Will we ever learn?
Expressing you innermost, racially insensitive or sexist thoughts on social media is almost always a mistake.
In July, Brant Gaither, a white Georgia sheriff’s deputy in Macintosh County was terminated (and another white officer resigned) following an internal affairs investigation that exposed the racist and sexist messages they exchanged on Facebook. The messages included the suggestion that they were targeting black motorists.
Just a month prior, Christine McMullen Lindgren, an Atlanta-based personal banker posted racist comments on Facebook and found herself jobless when her employer, Bank of America got wind of it.
These Facebook offenders will get new jobs, the public outcry will eventually die down, but the damage to their personal relationships may be more long-term.
Last month, a local business owner stated her feelings about Black Lives Matter in a closed Facebook group but the comments were reposted to the public by another group member who felt customers would want to know the views of the individual they were supporting. Comments on the post indicated that some already planned to stop patronizing the business. That kind of impact is more far-reaching than the business owner probably ever imagined it would be.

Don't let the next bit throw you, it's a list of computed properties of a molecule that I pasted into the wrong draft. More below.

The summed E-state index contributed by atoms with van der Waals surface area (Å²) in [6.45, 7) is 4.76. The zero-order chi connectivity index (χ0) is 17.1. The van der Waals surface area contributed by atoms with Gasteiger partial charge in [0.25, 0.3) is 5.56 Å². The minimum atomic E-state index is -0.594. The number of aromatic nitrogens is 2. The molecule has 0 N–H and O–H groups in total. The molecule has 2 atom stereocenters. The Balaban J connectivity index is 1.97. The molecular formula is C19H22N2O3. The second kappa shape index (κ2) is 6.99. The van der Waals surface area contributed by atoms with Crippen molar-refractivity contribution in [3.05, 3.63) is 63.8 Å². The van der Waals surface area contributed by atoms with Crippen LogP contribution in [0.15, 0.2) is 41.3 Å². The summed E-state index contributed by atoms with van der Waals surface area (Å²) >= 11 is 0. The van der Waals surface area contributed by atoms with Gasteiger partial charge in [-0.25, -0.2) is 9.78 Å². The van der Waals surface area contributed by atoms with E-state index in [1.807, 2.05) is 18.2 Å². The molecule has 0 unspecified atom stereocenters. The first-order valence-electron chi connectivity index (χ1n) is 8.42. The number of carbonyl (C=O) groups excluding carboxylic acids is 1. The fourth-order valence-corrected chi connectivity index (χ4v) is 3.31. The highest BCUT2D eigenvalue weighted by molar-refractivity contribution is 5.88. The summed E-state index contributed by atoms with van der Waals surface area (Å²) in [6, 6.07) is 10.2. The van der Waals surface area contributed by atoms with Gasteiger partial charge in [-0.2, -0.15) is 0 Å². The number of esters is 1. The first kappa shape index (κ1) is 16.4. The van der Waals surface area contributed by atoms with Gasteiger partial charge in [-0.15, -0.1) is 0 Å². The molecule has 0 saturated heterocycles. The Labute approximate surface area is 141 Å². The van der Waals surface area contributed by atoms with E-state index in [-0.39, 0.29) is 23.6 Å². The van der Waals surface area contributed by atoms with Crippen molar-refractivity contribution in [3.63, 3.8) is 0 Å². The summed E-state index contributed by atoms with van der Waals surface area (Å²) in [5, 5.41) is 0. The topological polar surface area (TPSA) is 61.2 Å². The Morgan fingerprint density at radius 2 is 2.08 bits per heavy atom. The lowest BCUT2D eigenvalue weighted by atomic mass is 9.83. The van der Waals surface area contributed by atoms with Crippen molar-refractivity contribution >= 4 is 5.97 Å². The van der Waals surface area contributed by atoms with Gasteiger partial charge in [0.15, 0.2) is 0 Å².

Some members of the general public may finally be getting wise.
Earlier this year, a report published by The Information revealed that Facebook has struggled to reverse a 21% decline in personal updates, from its 1.6 billion monthly active users.
Users just aren’t sharing as much personal information — a recognition, perhaps, that the platform is no longer the intimate forum it used to be.
The trend may be bad news for Facebook, but it has probably saved a few careers.